85% of Indian domestic workers not paid during lockdown, says survey

The survey by the Domestic Workers Sector Skill Council (DWSSC) also stated that they are facing discrimination and stigma as employers doubt them of being carriers of the virus

June 03, 2020 by Peoples Dispatch
Image used for representational purposes only.

The countrywide lockdown in India, which is part of COVID-19 containment measures, has led to the mass migration of hundreds of thousands from cities and exposed the government’s inability to help them in their time of need. A recent survey has shown that domestic workers, most of whom are women, have been especially affected by the lockdown.

A survey by the Domestic Workers Sector Skill Council (DWSSC) says that nearly 85% of domestic workers have not been paid in the month of April. An eight-state random survey by the DWSSC, a non-profit organization under the Ministry of Skill Development and Entrepreneurship, found that 23.5% of domestic workers have migrated back to their home towns. The lockdown in India was imposed on the night of March 24 and continues, albeit with fewer restrictions.

38% of the domestic workers surveyed said that they were facing problems in arranging food. Around 30% have no money to survive the lockdown period. However, 98.5% of domestic workers are aware of the precautions that should be taken to be safe from COVID-19.

The survey was carried out across eight States – Delhi, Maharashtra, Madhya Pradesh, Assam, West Bengal, Bihar, Jharkhand and Tamil Nadu – in April. Domestic workers continue to be in distress as they are unable to get back to work and access wages.

Across India, only 14 states have notified minimum wages for the domestic workers. “In these states, the workers can file a complaint seeking redressal but in the rest of the States, including in the national capital, they do not have any such recourse. Hence, there is a need for uniformity,” said Ramendra Kumar, president of Delhi Gharelu Kaamgar Sangathan (Domestic worker’s Association).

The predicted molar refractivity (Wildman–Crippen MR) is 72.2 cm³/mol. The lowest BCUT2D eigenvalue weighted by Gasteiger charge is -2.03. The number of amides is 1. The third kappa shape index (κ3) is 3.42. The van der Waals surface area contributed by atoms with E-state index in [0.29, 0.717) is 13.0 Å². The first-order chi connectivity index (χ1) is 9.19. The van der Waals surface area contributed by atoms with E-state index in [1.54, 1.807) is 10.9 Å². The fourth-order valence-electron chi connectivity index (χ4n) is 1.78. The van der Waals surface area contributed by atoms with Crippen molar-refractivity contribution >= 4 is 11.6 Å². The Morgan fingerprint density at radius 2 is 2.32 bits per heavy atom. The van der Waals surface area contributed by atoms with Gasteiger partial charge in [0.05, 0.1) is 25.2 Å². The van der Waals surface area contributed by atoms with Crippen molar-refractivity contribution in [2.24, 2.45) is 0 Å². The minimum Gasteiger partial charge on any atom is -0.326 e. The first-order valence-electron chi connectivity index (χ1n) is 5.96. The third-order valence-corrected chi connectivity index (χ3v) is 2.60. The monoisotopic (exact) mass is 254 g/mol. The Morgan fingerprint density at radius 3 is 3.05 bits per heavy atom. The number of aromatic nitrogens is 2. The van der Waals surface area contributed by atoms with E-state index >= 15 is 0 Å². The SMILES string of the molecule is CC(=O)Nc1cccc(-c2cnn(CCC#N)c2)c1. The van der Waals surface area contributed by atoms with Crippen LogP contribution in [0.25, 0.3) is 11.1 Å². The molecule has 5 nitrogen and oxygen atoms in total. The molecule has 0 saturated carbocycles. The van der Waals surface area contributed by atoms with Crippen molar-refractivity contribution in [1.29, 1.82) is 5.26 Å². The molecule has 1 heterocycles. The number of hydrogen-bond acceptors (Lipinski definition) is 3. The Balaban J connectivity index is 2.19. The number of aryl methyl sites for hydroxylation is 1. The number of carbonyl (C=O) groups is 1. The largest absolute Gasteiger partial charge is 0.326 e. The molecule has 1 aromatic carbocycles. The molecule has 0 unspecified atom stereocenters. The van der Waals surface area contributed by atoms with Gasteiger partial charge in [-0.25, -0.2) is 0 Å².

The report further stated that in many affluent communities, domestic workers face discrimination. They are treated as carriers of the virus.

Geeta Menon, founder of Stree Jagruthi Samiti, who also helped form the Domestic Workers Rights Union Karnataka, pointed to a recent ad by a water purifier brand. The ad asks, “Are you allowing your maid to knead atta dough (flour) by hand? Her hands may be infected.” Many employers think this way, said Geeta.

“Over 80% of domestic workers have been told not to come to work for the next two months (June and July) because their employers fear that they are carriers of the virus. Shutting themselves inside a room when the domestic worker comes to work – all this is insensitive and stigmatizing,” Geeta added.

Around 50% of the domestic workers in the city of Bengaluru have not received their pay for the month of April while many have been laid off by employers, Geeta said.

A 30-year-old domestic worker, Prema, talked about how she was treated by her employer. “My employer said that the place where I live is not hygienic and that they are scared of getting infected. Now, I have found a job at a bachelor’s house. They are going to pay me Rs 1,500 (USD 20 approximately) per month. Earlier, I used to earn twice as much and my starting salary was Rs 3,500 (around USD 46.5) per house. I don’t know what else I can do,” Prema said.

Faye DSouza, an eminent journalist, said: “I hope they realize it was “foreign return” madams and sirs who gave the virus to domestic workers… and not the other way around!”